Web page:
When it comes to fit and finish, Hatteras Yachts are clearly on a premium level. Joinery Is perfect, no defects are found where edges of one piece come together to another, and no filler is needed to correct errors because there simply aren’t any. All of this became evident in our detailed look at how Hatteras maintains the quality of work we’ve come to expect from its interiors.
Attention to Detail
For one thing, Hatteras can control this painstaking attention to detail because all the components are made in house as modules outside the boat. This way, items such as the companion way module for an M75, seen below, allows everything to be properly reinforced to handle sea conditions. Because all sub-structures, wiring, and plumbing is easy to reach, a far better installation is possible.
Then some wire runs can be added, making the entire module in effect plug and play. Seen below is the port stateroom for an M75, and then the installed version showing how the berths will go on either side of the night stand.
Putting it Together
When it comes time to move the components into the boat, that process is called “flying” it in. Sandbags ensure that it’s properly weighted to prevent swinging and keep it level. Then it’s lifted by crane and then “flown” over to the yacht and then lowered in position. All plug-and-play connections are made, and the structure is fiberglassed into the hull structure where it becomes a further support for the rigid hull in egg-crate fashion.
Another example is the starboard side of the master stateroom in an M75 where we see the desk and bookcase for an M75 in the image above. The hull side window will be cut into the aft bulkhead, and then the bottom will be removed to make the desk. Seen below is the finished product.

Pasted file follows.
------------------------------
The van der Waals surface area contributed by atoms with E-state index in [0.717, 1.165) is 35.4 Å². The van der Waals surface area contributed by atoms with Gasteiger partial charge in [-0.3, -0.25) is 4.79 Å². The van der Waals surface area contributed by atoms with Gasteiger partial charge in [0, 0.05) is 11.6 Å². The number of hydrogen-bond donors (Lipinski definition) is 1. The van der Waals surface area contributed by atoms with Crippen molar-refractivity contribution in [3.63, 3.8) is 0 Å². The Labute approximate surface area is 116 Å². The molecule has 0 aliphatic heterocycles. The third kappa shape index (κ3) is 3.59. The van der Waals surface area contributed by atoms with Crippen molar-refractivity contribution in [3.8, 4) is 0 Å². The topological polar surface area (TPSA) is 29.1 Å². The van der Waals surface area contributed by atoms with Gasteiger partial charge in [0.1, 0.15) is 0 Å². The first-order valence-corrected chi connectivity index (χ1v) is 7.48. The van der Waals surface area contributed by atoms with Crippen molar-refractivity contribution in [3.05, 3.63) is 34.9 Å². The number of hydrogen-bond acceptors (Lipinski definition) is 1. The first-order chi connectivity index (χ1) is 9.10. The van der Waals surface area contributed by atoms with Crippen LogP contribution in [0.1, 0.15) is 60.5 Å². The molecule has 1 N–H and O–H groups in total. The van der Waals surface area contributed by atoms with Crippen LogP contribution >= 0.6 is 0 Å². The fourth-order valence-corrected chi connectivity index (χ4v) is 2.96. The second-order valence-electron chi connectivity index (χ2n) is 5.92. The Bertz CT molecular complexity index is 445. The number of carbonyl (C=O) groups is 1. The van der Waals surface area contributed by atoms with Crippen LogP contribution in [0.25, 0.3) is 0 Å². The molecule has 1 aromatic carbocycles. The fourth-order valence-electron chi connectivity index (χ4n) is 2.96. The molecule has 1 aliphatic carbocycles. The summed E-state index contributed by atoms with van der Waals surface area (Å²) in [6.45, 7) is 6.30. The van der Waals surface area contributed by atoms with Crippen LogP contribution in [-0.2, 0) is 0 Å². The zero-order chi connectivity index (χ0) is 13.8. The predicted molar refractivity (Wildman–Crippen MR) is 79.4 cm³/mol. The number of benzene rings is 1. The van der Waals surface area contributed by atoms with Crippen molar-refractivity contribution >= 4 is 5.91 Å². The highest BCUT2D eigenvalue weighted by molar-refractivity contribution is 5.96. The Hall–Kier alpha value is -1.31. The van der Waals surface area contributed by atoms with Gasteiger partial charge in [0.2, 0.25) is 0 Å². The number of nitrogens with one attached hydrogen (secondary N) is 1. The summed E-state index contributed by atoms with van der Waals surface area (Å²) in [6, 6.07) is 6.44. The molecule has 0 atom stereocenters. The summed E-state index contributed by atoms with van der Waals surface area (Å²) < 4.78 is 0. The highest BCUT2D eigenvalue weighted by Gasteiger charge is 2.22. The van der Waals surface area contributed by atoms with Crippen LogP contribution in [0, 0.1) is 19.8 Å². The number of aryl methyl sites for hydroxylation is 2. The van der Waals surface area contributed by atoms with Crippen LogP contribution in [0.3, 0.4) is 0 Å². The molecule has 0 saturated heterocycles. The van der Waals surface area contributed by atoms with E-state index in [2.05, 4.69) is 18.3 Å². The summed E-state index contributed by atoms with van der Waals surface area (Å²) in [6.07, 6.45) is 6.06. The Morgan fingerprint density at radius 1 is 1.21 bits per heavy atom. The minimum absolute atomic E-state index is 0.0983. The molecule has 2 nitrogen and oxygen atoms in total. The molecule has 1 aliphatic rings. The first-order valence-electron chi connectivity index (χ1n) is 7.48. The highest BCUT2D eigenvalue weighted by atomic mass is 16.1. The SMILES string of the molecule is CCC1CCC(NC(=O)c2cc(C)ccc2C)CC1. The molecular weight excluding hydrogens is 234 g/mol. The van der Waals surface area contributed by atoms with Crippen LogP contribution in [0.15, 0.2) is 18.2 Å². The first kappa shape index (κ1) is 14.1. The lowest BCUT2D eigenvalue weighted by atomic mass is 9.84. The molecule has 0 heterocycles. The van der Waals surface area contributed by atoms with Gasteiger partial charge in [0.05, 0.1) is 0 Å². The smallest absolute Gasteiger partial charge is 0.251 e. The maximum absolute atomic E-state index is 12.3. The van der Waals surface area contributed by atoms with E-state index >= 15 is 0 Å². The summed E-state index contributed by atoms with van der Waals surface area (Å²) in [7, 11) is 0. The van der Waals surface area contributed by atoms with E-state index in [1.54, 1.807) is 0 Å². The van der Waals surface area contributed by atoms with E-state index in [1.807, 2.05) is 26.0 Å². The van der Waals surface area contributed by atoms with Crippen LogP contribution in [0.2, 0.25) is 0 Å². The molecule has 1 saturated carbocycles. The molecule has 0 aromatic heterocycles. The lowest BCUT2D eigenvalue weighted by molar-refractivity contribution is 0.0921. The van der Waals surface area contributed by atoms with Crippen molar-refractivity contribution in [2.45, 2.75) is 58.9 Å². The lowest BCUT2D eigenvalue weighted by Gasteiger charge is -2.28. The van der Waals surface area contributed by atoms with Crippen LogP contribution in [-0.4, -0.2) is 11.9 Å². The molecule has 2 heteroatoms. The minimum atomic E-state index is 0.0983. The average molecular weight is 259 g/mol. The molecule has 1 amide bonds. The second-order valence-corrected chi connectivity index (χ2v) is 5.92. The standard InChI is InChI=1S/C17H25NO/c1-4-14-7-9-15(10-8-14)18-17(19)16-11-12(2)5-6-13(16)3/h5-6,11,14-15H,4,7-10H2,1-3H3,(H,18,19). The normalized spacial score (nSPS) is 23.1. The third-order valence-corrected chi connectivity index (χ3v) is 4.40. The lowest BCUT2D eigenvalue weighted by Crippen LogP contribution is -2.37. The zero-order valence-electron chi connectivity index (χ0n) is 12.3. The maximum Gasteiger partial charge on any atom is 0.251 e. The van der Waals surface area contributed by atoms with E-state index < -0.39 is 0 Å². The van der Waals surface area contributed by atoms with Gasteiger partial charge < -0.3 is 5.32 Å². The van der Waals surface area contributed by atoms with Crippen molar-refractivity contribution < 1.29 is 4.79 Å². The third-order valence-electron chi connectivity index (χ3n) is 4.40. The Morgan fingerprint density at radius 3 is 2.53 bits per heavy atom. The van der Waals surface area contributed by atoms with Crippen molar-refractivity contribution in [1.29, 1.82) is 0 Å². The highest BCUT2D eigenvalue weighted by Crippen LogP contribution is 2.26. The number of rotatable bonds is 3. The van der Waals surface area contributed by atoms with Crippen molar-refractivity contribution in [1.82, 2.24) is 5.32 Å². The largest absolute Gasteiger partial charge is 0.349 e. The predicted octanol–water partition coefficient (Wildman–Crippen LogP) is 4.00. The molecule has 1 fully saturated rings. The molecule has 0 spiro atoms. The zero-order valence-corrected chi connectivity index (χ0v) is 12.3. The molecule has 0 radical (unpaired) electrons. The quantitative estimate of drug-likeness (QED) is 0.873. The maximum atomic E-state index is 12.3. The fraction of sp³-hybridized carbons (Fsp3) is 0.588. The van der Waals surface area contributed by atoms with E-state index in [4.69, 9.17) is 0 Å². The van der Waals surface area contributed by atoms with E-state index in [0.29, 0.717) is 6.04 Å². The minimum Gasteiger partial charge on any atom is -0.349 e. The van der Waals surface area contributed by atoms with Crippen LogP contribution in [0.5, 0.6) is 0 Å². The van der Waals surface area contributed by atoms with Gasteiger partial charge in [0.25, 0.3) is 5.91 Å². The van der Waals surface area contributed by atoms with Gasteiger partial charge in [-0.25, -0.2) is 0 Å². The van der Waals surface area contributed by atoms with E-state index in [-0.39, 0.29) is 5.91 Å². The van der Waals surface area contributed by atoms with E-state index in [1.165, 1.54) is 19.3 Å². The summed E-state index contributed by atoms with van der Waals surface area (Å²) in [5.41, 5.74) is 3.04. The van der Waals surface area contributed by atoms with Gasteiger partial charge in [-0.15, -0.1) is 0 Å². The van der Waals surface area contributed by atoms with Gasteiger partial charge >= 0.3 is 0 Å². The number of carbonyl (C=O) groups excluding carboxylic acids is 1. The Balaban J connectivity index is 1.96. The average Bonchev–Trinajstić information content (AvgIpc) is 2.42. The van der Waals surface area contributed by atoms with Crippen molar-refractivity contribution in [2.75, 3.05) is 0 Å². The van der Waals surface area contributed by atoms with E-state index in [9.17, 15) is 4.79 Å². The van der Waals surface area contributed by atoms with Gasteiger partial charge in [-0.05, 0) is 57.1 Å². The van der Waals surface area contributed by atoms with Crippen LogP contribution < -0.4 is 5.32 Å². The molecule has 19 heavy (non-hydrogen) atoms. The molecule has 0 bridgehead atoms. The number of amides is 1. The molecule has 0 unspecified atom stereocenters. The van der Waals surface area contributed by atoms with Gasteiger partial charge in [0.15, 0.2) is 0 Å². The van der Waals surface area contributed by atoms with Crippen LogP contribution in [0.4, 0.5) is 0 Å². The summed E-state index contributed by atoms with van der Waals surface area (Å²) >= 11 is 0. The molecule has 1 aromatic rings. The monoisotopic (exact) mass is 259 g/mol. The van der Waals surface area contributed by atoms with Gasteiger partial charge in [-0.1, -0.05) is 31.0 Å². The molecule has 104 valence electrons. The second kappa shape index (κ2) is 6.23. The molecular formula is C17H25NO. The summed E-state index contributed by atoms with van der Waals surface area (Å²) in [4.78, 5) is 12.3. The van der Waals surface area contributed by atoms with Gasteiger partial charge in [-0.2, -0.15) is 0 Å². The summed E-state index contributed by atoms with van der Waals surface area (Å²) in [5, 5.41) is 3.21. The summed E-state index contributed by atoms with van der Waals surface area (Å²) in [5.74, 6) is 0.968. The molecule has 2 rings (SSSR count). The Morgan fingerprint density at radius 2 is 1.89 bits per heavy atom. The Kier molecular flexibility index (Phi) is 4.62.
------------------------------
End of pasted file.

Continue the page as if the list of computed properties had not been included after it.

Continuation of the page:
Types of Wood
The materials even make a difference. We can use marine gray plywood which weighs about 30 lb. (13.61 kg) a sheet, light ply which weighs 20 lb. (9.07 kg), or Nida-core at 10 lb. (4.54 kg) a sheet. Nida-core, however, has a honeycomb structure that requires drilling a hole and then adding a backer block for every screw that needs to be put in. Therefore, Hatteras uses light ply which can be fastened normally but is still lighter.
All the pieces are machine cut and put on a cart to be delivered to the workers for assembly. They follow a pattern that maps out the numbers on each part, and this works from the simple to the more complex.
Time and again we’ve pointed out this painstaking attention to detail that in a finished Hatteras yacht represents quality that can be seen everywhere. It’s the Hatteras quality that makes the difference. Yes, there’s a price associated with it, but a premium-level yacht commands that increase along with the quality.
Someone once said, “you get what you pay for,” and that statement is never more true than when dealing with yachts in the class of Hatteras. Boats this size can certainly be made a lot cheaper, but they cannot be made much better.